Elected officials join fight for NUMMI’s future

SAN FRANCISCO -“I was thinking I’d like to go work at the plant, with him,” Shaheem Broughton said, glancing toward his father, when a reporter asked him what he’d like to do after high school. “Now I may have to look somewhere else.”

Standing outside U.S. Senator Dianne Feinstein’s office Aug. 29 with hundreds of workers from the New United Motor Manufacturing Inc. (NUMMI) auto plant and their families, the Livermore High School student said his dad, longtime NUMMI worker Miguel Alvarez, “has told so many great stories about working in the plant.” Broughton really liked participating in NUMMI’s summer program that brings students to work there. “These are hard-working people,” he said. “I just want to save their jobs.”

Like many industrial sites, NUMMI has long been a family workplace with sons and daughters following their parents into the plant.

The mood at the rally, two days after Toyota top management said it will cease operations at NUMMI next March, was sober and determined. Leaders of United Auto Workers Local 2244, representing the plant’s 4,700 workers, were joined by local and state elected officials in pledging stepped-up efforts to keep the plant working, either by getting Toyota to change its mind, or by bringing in another manufacturer.

NUMMI, a General Motors-Toyota joint venture, began production in the East Bay city of Fremont in 1983. Its workers have earned top awards for productivity, efficiency and safety. Vehicles made there include the Corolla and the Tacoma light truck, and until GM pulled out this summer as part of its bankruptcy the Pontiac Vibe. NUMMI is the only auto assembly plant on the West Coast, and the only union Toyota plant in the U.S. It is estimated that up to 50,000 area jobs outside the plant could be affected if it closes.

State Assembly Majority Leader Alberto Torrico emphasized the work of elected officials at all levels to secure the plant’s future. “We’ve been spending the last year bailing out Wall St., sending money to the auto manufacturers; now it’s time for the federal government to bail out NUMMI!” he declared, to cheers.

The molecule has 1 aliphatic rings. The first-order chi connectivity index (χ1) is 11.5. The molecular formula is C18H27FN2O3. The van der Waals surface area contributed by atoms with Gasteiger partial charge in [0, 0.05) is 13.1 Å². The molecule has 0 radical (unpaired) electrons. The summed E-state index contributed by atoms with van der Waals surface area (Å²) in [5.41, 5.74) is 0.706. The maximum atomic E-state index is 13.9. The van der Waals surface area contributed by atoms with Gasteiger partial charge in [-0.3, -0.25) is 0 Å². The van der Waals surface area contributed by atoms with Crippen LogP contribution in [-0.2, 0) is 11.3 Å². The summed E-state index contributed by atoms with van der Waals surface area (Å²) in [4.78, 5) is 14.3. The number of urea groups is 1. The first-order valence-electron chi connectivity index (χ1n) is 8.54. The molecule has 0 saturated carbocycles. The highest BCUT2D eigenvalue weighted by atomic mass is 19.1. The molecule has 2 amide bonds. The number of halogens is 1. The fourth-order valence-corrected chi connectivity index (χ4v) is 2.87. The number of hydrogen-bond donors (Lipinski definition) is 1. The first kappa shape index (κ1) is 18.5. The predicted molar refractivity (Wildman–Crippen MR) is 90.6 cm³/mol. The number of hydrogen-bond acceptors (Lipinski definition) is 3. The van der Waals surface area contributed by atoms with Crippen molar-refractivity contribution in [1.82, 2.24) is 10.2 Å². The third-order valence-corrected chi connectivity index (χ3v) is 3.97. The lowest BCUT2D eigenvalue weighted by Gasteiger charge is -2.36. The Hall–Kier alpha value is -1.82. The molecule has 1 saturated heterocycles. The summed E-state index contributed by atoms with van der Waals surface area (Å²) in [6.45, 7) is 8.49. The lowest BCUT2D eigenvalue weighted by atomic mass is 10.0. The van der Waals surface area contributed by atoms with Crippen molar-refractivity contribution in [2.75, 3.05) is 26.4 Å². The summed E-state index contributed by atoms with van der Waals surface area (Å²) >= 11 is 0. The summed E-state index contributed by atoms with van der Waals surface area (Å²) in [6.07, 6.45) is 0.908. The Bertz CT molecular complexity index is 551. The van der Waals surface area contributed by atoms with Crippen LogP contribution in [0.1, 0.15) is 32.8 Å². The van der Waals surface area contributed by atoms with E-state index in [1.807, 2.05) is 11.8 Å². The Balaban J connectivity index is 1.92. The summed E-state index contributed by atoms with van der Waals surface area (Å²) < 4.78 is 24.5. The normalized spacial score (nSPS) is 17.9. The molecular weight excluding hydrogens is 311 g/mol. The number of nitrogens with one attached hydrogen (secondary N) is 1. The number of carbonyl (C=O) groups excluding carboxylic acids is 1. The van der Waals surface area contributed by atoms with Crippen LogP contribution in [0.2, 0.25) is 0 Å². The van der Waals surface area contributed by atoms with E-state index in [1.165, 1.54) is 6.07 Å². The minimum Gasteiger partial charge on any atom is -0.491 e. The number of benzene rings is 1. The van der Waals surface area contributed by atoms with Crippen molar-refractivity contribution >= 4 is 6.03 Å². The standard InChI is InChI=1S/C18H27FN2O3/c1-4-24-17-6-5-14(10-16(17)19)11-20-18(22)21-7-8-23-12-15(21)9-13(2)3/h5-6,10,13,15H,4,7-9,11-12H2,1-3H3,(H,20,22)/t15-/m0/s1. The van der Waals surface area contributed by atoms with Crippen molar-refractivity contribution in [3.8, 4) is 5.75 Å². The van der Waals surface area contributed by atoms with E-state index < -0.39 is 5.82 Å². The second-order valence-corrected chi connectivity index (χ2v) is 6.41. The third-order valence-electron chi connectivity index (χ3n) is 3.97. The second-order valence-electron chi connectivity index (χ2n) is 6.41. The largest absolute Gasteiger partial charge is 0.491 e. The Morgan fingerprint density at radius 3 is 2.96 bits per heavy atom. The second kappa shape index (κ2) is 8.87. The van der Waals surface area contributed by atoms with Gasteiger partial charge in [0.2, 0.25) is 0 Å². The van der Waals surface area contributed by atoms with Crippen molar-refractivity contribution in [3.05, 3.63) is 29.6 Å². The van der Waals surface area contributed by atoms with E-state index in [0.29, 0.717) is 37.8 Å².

Torrico lived nearby when the previous plant closed in the early 80s, before NUMMI. “I remember the devastation of that community, not just economically but psychologically,” he said, recalling a classmate’s father who tried to commit suicide. Torrico vowed that elected officials would “put their differences aside” to maximize incentives including seeking federal auto bailout funds and would continue to press Toyota to keep the plant open, building hybrid cars, “for the next 25 or 200 years.”

That determination was reflected in messages from area members of Congress, read by Local 2244 president Sergio Santos, including one from Feinstein, who recounted the plant’s achievements including building the biggest-selling car in the recent cash-for-clunkers program, the Corolla.

Before the rally, Santos emphasized the bipartisan support for the plant at the state level, adding, “Whatever it is – cars, trucks, whatever – we’re ready to build it here!”

Alameda County Supervisor Keith Carson is a leader in the “red team” of elected officials, business, labor, port and transportation officials the governor put together to work for the plant’s future. In a telephone interview, he said a years-long effort has greatly intensified in the recent period, including meetings with Toyota top management.

In the longer run, Carson said, stemming the outward flow of manufacturing from the region and from California may necessitate the coming together of divergent interests. “Why can’t we, especially in this community, lead the way in saying, to keep us all from losing everything, how do we respectfully plan for the future together so that balance is maintained and we can help to clean up the environment, pay decent wages and have health care for everyone?”

Meanwhile, he said, talks with Toyota continue, with the carmaker aware that its main customer base is in California, and that measures already in place will save it millions in production costs.

 

 

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CONTRIBUTOR

Marilyn Bechtel
Marilyn Bechtel

Marilyn Bechtel writes for the People’s World from the San Francisco Bay Area. She joined the PW staff in 1986, and currently participates as a volunteer.

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